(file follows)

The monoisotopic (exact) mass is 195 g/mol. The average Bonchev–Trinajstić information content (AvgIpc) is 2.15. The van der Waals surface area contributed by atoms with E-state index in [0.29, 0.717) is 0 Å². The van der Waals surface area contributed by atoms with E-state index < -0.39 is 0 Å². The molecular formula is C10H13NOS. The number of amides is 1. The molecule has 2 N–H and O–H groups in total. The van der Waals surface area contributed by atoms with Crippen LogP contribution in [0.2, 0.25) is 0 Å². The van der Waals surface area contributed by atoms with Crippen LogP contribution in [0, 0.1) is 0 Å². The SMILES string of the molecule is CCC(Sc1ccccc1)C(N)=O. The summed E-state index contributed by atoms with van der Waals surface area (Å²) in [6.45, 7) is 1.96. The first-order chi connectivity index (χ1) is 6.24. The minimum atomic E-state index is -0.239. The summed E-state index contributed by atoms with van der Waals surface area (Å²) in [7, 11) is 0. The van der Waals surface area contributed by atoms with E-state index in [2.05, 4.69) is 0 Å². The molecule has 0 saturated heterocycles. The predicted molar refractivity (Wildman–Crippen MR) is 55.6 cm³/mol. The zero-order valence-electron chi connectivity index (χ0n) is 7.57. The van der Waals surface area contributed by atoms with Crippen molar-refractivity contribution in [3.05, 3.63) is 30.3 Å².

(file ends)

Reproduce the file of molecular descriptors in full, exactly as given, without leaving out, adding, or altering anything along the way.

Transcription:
The monoisotopic (exact) mass is 195 g/mol. The average Bonchev–Trinajstić information content (AvgIpc) is 2.15. The van der Waals surface area contributed by atoms with E-state index in [0.29, 0.717) is 0 Å². The van der Waals surface area contributed by atoms with E-state index < -0.39 is 0 Å². The molecular formula is C10H13NOS. The number of amides is 1. The molecule has 2 N–H and O–H groups in total. The van der Waals surface area contributed by atoms with Crippen LogP contribution in [0.2, 0.25) is 0 Å². The van der Waals surface area contributed by atoms with Crippen LogP contribution in [0, 0.1) is 0 Å². The SMILES string of the molecule is CCC(Sc1ccccc1)C(N)=O. The summed E-state index contributed by atoms with van der Waals surface area (Å²) in [6.45, 7) is 1.96. The first-order chi connectivity index (χ1) is 6.24. The minimum atomic E-state index is -0.239. The summed E-state index contributed by atoms with van der Waals surface area (Å²) in [7, 11) is 0. The van der Waals surface area contributed by atoms with E-state index in [2.05, 4.69) is 0 Å². The molecule has 0 saturated heterocycles. The predicted molar refractivity (Wildman–Crippen MR) is 55.6 cm³/mol. The zero-order valence-electron chi connectivity index (χ0n) is 7.57. The van der Waals surface area contributed by atoms with Crippen molar-refractivity contribution in [3.05, 3.63) is 30.3 Å².